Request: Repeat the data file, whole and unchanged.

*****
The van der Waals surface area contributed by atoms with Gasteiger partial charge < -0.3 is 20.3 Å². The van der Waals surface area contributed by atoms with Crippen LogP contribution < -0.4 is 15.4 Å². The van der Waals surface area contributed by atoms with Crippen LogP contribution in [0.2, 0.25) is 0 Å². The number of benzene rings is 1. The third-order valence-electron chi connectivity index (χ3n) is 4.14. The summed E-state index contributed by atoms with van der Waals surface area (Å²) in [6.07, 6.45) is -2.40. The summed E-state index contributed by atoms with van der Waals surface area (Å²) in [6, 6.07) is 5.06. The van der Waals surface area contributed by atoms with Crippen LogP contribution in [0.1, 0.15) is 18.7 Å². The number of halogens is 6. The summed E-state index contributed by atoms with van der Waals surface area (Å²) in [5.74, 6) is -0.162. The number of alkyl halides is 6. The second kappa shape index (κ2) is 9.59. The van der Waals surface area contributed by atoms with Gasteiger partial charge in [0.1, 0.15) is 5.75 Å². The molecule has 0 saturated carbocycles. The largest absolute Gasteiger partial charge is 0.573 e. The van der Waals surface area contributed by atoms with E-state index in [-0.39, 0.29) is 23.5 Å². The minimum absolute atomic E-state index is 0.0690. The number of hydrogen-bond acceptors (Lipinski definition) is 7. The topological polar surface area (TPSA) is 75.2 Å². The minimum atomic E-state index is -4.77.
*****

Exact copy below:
The van der Waals surface area contributed by atoms with Gasteiger partial charge < -0.3 is 20.3 Å². The van der Waals surface area contributed by atoms with Crippen LogP contribution < -0.4 is 15.4 Å². The van der Waals surface area contributed by atoms with Crippen LogP contribution in [0.2, 0.25) is 0 Å². The number of benzene rings is 1. The third-order valence-electron chi connectivity index (χ3n) is 4.14. The summed E-state index contributed by atoms with van der Waals surface area (Å²) in [6.07, 6.45) is -2.40. The summed E-state index contributed by atoms with van der Waals surface area (Å²) in [6, 6.07) is 5.06. The van der Waals surface area contributed by atoms with Crippen LogP contribution in [0.1, 0.15) is 18.7 Å². The number of halogens is 6. The summed E-state index contributed by atoms with van der Waals surface area (Å²) in [5.74, 6) is -0.162. The number of alkyl halides is 6. The second kappa shape index (κ2) is 9.59. The van der Waals surface area contributed by atoms with Gasteiger partial charge in [0.1, 0.15) is 5.75 Å². The molecule has 0 saturated carbocycles. The largest absolute Gasteiger partial charge is 0.573 e. The van der Waals surface area contributed by atoms with E-state index in [-0.39, 0.29) is 23.5 Å². The minimum absolute atomic E-state index is 0.0690. The number of hydrogen-bond acceptors (Lipinski definition) is 7. The topological polar surface area (TPSA) is 75.2 Å². The minimum atomic E-state index is -4.77.